WELCOME TO THE “THREE PIECES” PROJECT!
The idea is very simple: we ask musicians, composers, and other people involved with music (producers, radio show hosts, journalists, etc., etc.) to talk about three pieces of music of their choice (any author, any genre, any time period).
It might be their most favorite, most influential, most memorable – whatever! – pieces of music. They choose (and tell us why), we listen. We make video, edit it, and make them available to everyone here, at threepieces.org.
We know that these people love music – otherwise they wouldn’t be involved with it. We also know that they understand music differently from us, non-musicians – because music is both their life and their profession. So we ask them to share their understanding of music and their love for music with us.
It’s a tough call for a musician to choose three pieces of music out of millions and millions of those. But it’s also a joy to share one’s love for music with other people who love it.
With love for music,
Vlad Oboronko and Alexander Cheparukhin
PS We are planning to add a “piece” every week.
WNYC’s renowned host of New Sounds and Soundcheck music programs, John Schaefer, chooses three of his most favorite pieces of music: David Bowie’s Heroes, J.S. Bach’s Chaconne, and Philip Glass’ Knee Play 5 (the conclusion of Einstein on the Beach) .
“Thinking man’s guitar hero,” Gods and Monsters‘ frontman, Captain Beefheart’s guitarist, Jeff Buckley’s co-author and collaborator, Gary Lucas talks about his most favorite music: Skip James’ blues, The Incredible Strings Band’s 5000 Spirits and the Layers of the Onion album and Fleetwood Mac’s Then Play On masterpiece LP
English singer-songwriter, founding member of the legendary progressive rock band Van der Graaf Generator, Peter Hammill chooses three most favorite pieces of music in his life: William Byrd’s Three Masses, Astor Piazzolla’s music, and the Beatles’ Tomorrow Never Knows
“Accordion adventurer,” musician who revolutionized accordion playing and writing, Kimmo Pohjonen talks about his most favorite music: Tanzanian Hukwe Zawose’s album Mateso, Canadian John Oswald’s noise composition VT, and American The Shaggs’ album Philosophy of the World.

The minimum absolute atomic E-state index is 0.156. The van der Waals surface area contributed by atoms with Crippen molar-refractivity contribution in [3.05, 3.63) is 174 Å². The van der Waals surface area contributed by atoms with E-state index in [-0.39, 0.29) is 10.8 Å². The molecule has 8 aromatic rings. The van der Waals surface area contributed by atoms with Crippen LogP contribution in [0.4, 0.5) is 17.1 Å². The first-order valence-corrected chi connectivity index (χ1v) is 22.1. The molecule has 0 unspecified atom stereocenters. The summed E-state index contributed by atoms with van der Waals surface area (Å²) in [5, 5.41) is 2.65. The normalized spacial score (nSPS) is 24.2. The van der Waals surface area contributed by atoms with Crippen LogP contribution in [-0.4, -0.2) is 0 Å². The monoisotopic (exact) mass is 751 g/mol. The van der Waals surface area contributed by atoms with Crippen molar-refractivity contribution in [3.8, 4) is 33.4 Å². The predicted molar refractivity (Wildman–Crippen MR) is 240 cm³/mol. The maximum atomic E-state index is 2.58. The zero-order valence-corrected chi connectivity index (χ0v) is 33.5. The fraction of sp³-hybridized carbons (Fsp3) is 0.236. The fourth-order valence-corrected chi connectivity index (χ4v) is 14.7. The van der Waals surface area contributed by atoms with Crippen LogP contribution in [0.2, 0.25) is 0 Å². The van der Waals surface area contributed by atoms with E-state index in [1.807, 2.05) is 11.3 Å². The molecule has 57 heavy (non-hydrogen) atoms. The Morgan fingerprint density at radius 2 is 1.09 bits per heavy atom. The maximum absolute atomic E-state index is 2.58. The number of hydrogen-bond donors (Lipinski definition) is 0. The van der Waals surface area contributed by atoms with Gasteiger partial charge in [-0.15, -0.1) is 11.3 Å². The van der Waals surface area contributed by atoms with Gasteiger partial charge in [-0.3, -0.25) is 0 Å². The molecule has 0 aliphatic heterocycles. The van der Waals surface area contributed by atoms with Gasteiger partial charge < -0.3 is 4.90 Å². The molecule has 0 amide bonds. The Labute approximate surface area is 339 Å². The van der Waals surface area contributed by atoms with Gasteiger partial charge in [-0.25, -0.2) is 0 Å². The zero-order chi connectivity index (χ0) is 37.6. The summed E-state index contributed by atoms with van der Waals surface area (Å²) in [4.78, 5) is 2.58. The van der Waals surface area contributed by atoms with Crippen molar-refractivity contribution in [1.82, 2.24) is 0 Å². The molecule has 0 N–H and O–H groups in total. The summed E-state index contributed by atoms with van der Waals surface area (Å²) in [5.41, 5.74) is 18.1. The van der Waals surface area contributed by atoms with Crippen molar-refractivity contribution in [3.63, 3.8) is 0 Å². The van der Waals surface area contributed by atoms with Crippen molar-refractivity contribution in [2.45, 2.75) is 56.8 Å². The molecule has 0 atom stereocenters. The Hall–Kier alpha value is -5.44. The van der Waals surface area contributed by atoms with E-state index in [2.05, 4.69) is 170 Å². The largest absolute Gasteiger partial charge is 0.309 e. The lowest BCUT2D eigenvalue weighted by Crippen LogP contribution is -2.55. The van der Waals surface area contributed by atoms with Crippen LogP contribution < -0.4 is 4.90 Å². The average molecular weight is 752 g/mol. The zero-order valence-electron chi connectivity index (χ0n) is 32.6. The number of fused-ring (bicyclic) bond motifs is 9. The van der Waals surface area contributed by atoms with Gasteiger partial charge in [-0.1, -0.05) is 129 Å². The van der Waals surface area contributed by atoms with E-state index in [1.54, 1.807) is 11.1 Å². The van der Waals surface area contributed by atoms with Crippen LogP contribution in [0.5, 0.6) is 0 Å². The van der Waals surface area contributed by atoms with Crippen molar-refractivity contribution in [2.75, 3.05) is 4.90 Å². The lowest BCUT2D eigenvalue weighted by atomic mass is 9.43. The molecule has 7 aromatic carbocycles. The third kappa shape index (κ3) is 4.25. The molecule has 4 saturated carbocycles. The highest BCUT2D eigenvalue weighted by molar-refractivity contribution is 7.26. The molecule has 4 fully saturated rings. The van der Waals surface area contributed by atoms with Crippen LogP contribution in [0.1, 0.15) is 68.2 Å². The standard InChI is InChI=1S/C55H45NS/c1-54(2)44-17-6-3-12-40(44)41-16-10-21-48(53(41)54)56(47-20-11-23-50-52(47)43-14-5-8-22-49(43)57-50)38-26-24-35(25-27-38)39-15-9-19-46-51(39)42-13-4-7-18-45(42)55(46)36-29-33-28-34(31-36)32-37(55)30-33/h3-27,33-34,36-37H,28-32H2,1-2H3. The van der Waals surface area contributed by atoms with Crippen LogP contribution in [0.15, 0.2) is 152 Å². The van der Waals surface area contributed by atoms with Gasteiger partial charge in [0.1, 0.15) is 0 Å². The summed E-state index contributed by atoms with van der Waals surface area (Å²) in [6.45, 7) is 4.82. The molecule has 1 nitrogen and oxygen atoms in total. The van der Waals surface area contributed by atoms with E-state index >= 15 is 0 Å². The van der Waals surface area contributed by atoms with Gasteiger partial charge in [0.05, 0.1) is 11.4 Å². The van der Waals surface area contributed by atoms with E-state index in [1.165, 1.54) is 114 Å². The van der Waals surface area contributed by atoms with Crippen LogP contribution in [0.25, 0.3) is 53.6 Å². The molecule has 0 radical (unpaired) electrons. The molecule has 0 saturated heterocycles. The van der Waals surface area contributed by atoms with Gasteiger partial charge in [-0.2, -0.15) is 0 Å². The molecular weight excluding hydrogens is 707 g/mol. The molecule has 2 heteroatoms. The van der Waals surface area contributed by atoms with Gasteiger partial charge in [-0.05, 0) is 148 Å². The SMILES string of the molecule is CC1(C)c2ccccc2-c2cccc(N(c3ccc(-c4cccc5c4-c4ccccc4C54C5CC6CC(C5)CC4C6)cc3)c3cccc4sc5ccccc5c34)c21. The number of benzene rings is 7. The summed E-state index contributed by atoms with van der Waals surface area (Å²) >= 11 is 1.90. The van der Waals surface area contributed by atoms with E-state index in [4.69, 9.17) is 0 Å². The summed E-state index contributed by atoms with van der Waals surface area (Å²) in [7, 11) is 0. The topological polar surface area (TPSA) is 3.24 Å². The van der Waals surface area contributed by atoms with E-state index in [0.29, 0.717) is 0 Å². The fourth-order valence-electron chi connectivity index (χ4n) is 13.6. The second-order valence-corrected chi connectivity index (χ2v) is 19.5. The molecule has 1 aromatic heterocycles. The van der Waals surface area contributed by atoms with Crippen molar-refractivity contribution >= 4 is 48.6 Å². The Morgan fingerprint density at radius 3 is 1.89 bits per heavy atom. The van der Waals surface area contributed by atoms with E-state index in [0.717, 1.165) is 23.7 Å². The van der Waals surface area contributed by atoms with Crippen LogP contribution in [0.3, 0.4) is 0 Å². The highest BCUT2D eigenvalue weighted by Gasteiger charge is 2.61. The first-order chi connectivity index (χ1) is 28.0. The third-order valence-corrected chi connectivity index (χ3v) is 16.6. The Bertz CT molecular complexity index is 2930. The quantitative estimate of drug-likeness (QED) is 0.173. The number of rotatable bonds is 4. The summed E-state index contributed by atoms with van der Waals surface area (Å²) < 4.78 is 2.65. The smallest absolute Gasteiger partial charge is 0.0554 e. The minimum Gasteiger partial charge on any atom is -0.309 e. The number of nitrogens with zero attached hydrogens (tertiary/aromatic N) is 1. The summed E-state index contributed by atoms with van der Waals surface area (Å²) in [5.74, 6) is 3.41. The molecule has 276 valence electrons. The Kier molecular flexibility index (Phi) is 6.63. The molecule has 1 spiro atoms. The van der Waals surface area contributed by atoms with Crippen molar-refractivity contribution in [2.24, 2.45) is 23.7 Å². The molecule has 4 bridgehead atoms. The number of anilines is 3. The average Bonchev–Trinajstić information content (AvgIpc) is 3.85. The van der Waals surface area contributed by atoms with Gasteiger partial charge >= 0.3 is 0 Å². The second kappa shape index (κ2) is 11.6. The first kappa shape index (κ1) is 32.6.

Frontman and founder of the internatonally acclaimed Gypsy-punk outfit Gogol Bordello, Zgeka (aka Eugene Hütz aka Zgeka Hutz-Nikolaev) talks about the most formative music of his life and career: 1960s and 70s classic rock, punk and postpunk, Brazilian carnival music.
Monaco-based English guitarist, bandleader, and composer, one of the most famous musicians of the world, John McLaughlin talks about his most favorite music: Miles Davis’ Walkin‘, Beatles’ A Day in A Life, and Take 6′s There is a Quiet Place.
San Francisco-based musician, founder and violinist of the world-famous Kronos Quartet , David Harrington talks about his most favorite music pieces and sounds: George Crumb’s Black Angels, and Schubert’s Quintet in C major, and sounds of Marika Papagika’s singing, Fritz Kreisler’s violin interpretation of Dvorak’s Humoresque, Alim Qasimov’s singing, Tanya Tagaq’s throatsinging
NYC-based musician, frontman of Hazmat Modine, Wade Schuman talks about his three most favorite pieces of music: Otis Redding’s Mary Had a Little Lamb, Richard “Rabbit” Brown’s James Alley Blues, and Abdel Gadir Salim’s Alhagi.
Moscow-based Andrei Makarevich, founding member and frontman of the famous Russian rock band Time Machine (Машина Времени), talks about three songs that shook him when he was 12 years old: The Platters’ 16 Tons, Conjunto Farroupilha’s Que Ter Mulato, and the Beatles’ All Your Loving.
Quebec-based Benoit Bourque, frontman of the famous La Bottine Souriante folk band, talks about the fiddle piece La Rosignol by Jean Carignan (Quebec), Le Seguin’s (Quebec) 1970s version of the traditional Le roi d’à l’envers song, and Sailor Boy by The Bothy Band (Ireland).
NYC-based Russian composer and pianist, Anton Batagov talks about three concerts that impressed him most: Sviatoslav Richter’s recital (Moscow, 1985); British rock band Yes first Moscow’s show in 2001; and John Cage’s last radio appearance (WNYC, New York, July 1992)
Innsbruck (Austria)-based guitarist and composer, member of avant-garde electronica outfit Centrozoon, member of Stick Men trio (with King Crimsonites Tony Levin and Pat Mastelotto), Markus Reuter talks about his most favorite music: Mike Oldfield’s Ommadawn album, his own Todmorden 513 composition, and zen funk music of Nik Bartsch’s Ronin (album Holon)
Taipei(Taiwan)-based singer of A Moving Sound art collective, Mia Hsieh talks about her most favorite music: Meredith Monk’s Dolmen Music, Huun Huur Tu’s Orphan’s Lament, and Taiwanese If I Open the Door of My Heart song
Moscow-based composer, philosopher, and theorist of music, Vladimir Martynov talks about music that changed his life: Bach’s Goldberg Variations performed by Glenn Gould in 1957 Moscow; Modern Jazz Quartet’s and Thelonious Monk’s albums; King Crimson’s Red
Brooklyn-based owner of Barbes Records, co-owner of Barbes Club, frontman of one of the coolest New York band’s Chiche Libre, Olivier Conan talks about Mahler’s 1st Symphony, a Spanish Civil War song Los Cuatros Generales, and songs of Willie Melon, “The Beatles of Latin Music”.
There’s about a half-dozen of interviews already taped – to be edited, and a lot more to be conducted. Standby for a next week update!